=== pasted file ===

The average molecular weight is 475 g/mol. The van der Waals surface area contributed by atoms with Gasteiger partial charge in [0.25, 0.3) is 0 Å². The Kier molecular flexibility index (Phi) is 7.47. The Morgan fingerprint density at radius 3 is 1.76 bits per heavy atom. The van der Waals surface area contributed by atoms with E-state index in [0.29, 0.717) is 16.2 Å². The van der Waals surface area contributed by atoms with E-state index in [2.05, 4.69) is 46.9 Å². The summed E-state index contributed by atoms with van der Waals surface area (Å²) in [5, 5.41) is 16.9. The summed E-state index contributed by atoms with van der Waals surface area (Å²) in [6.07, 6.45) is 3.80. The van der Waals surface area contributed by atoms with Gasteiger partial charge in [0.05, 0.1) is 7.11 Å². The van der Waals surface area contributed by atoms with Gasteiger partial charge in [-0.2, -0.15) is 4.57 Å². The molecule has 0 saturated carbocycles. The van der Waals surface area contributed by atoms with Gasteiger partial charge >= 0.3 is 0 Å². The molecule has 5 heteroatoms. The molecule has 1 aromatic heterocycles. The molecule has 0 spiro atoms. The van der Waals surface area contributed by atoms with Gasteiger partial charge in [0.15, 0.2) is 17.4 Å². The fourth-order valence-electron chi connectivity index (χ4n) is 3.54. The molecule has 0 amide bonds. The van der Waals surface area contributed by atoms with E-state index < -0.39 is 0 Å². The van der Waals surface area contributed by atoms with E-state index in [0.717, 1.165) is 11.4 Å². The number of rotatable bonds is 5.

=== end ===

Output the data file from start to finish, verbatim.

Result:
The average molecular weight is 475 g/mol. The van der Waals surface area contributed by atoms with Gasteiger partial charge in [0.25, 0.3) is 0 Å². The Kier molecular flexibility index (Phi) is 7.47. The Morgan fingerprint density at radius 3 is 1.76 bits per heavy atom. The van der Waals surface area contributed by atoms with E-state index in [0.29, 0.717) is 16.2 Å². The van der Waals surface area contributed by atoms with E-state index in [2.05, 4.69) is 46.9 Å². The summed E-state index contributed by atoms with van der Waals surface area (Å²) in [5, 5.41) is 16.9. The summed E-state index contributed by atoms with van der Waals surface area (Å²) in [6.07, 6.45) is 3.80. The van der Waals surface area contributed by atoms with Gasteiger partial charge in [0.05, 0.1) is 7.11 Å². The van der Waals surface area contributed by atoms with Gasteiger partial charge in [-0.2, -0.15) is 4.57 Å². The molecule has 0 saturated carbocycles. The van der Waals surface area contributed by atoms with Gasteiger partial charge >= 0.3 is 0 Å². The molecule has 5 heteroatoms. The molecule has 1 aromatic heterocycles. The molecule has 0 spiro atoms. The van der Waals surface area contributed by atoms with Gasteiger partial charge in [0.15, 0.2) is 17.4 Å². The fourth-order valence-electron chi connectivity index (χ4n) is 3.54. The molecule has 0 amide bonds. The van der Waals surface area contributed by atoms with E-state index < -0.39 is 0 Å². The van der Waals surface area contributed by atoms with E-state index in [0.717, 1.165) is 11.4 Å². The number of rotatable bonds is 5.